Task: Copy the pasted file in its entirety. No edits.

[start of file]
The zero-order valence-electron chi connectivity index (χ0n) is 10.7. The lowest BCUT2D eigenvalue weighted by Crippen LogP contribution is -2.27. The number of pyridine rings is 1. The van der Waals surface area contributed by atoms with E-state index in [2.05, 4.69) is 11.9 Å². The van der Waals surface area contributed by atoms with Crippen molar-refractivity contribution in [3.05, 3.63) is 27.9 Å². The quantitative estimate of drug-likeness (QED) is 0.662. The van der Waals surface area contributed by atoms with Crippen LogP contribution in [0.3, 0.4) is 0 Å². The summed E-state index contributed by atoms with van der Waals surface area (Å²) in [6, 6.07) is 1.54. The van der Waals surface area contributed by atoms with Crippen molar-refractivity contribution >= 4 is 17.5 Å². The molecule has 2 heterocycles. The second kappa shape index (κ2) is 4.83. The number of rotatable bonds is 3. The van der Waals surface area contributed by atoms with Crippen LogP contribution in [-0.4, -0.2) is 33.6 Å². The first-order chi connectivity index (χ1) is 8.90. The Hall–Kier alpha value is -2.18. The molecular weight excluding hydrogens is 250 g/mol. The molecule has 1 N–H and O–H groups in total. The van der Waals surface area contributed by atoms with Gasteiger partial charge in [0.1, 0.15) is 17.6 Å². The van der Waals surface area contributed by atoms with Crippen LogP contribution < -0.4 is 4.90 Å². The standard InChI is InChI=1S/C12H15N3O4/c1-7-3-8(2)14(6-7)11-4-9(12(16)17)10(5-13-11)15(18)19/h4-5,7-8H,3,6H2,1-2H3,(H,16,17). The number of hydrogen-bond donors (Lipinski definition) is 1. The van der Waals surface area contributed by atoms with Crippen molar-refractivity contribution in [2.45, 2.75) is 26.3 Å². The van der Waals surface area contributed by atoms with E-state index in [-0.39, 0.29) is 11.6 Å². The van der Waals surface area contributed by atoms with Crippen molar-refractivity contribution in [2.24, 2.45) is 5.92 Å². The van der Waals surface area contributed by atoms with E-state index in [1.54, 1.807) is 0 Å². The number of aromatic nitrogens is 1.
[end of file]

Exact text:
The zero-order valence-electron chi connectivity index (χ0n) is 10.7. The lowest BCUT2D eigenvalue weighted by Crippen LogP contribution is -2.27. The number of pyridine rings is 1. The van der Waals surface area contributed by atoms with E-state index in [2.05, 4.69) is 11.9 Å². The van der Waals surface area contributed by atoms with Crippen molar-refractivity contribution in [3.05, 3.63) is 27.9 Å². The quantitative estimate of drug-likeness (QED) is 0.662. The van der Waals surface area contributed by atoms with Crippen LogP contribution in [0.3, 0.4) is 0 Å². The summed E-state index contributed by atoms with van der Waals surface area (Å²) in [6, 6.07) is 1.54. The van der Waals surface area contributed by atoms with Crippen molar-refractivity contribution >= 4 is 17.5 Å². The molecule has 2 heterocycles. The second kappa shape index (κ2) is 4.83. The number of rotatable bonds is 3. The van der Waals surface area contributed by atoms with Crippen LogP contribution in [-0.4, -0.2) is 33.6 Å². The first-order chi connectivity index (χ1) is 8.90. The Hall–Kier alpha value is -2.18. The molecular weight excluding hydrogens is 250 g/mol. The molecule has 1 N–H and O–H groups in total. The van der Waals surface area contributed by atoms with Gasteiger partial charge in [0.1, 0.15) is 17.6 Å². The van der Waals surface area contributed by atoms with Crippen LogP contribution < -0.4 is 4.90 Å². The standard InChI is InChI=1S/C12H15N3O4/c1-7-3-8(2)14(6-7)11-4-9(12(16)17)10(5-13-11)15(18)19/h4-5,7-8H,3,6H2,1-2H3,(H,16,17). The number of hydrogen-bond donors (Lipinski definition) is 1. The van der Waals surface area contributed by atoms with Crippen molar-refractivity contribution in [2.45, 2.75) is 26.3 Å². The van der Waals surface area contributed by atoms with E-state index in [-0.39, 0.29) is 11.6 Å². The van der Waals surface area contributed by atoms with Crippen molar-refractivity contribution in [2.24, 2.45) is 5.92 Å². The van der Waals surface area contributed by atoms with E-state index in [1.54, 1.807) is 0 Å². The number of aromatic nitrogens is 1.